The design for the Temple Hills Residence is a study in connections. The project is an addition and remodel to an existing 1950’s post and beam beach cottage. Taking cues from the eclectic neighborhood the deign captures the essence of the existing cottage, and reinterprets the traditional post and beam into a unique residence. The resulting solution is a house of two faces connected through a thin sheet of glass.
Nestled into a steeply sloping 5,000-square foot site, the volumes step up the hillside to the rear of the existing home creating an ascending series of interior and exterior spaces, giving access to all levels of the property. While the existing home creates the traditional base for the house, the new addition exploits the modular nature of post and beam connections. A monolithic concrete block mass anchors the addition; from which structure and glass pin wheel off creating ever dematerializing living spaces that open up to the views as one moves up through the home.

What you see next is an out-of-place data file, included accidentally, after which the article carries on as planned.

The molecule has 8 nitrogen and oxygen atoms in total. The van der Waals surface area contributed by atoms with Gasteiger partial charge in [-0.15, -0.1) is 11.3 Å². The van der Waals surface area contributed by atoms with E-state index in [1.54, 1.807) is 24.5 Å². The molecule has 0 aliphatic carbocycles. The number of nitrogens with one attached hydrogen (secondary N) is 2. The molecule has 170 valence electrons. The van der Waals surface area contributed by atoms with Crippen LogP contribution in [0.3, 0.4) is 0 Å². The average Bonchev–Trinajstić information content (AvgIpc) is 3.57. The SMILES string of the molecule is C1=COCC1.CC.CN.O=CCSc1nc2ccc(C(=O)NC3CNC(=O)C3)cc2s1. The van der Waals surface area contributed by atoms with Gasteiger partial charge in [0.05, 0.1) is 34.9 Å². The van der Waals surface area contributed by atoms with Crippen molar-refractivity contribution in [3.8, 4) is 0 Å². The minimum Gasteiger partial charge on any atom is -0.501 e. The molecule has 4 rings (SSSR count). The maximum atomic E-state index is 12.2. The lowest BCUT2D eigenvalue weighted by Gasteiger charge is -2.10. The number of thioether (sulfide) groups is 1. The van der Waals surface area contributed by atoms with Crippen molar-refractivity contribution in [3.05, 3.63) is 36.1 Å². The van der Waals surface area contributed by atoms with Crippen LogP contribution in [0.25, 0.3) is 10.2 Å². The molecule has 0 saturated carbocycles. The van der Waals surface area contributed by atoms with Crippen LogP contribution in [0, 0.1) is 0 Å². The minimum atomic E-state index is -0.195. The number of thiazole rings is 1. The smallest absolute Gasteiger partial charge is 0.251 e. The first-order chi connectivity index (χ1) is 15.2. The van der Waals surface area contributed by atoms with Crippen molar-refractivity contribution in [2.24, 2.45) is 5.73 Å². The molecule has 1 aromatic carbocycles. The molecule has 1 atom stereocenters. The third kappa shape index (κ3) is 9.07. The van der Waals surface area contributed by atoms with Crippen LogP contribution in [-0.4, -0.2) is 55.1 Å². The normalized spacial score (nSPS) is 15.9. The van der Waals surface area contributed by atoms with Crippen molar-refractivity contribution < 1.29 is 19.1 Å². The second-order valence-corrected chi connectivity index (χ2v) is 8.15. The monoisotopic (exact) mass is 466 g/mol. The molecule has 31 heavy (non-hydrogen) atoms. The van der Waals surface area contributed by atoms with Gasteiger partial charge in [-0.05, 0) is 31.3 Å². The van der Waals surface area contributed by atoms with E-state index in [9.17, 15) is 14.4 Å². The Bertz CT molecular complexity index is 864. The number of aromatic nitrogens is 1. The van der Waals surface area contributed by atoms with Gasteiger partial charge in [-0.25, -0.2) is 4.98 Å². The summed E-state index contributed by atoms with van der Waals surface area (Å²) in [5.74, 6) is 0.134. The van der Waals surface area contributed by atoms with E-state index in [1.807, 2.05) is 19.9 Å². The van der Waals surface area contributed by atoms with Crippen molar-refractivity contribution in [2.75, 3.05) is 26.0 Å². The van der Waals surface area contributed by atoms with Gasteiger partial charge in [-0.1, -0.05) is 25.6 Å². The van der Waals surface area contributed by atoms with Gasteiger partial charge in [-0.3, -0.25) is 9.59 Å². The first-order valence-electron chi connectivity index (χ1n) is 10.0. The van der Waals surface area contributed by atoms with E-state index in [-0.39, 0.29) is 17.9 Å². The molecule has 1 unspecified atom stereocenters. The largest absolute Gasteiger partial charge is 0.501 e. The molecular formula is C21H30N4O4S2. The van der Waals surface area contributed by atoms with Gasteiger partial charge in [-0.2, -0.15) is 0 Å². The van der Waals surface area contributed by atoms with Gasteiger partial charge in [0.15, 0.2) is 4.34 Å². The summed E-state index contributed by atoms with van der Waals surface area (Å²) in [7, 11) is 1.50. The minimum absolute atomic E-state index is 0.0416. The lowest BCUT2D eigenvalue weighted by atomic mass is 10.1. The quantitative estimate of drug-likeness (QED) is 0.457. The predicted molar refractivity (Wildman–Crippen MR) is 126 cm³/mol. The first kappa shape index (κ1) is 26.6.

At the heart of the stainable strategies employed throughout the home is the reuse of the entire existing home. In addition, solar orientation, deep overhangs and operable glass allow the house to breathe throughout the year with little mechanical assistance. The palette is a mix of renewable and exposed building materials, eliminating the need for secondary finishes.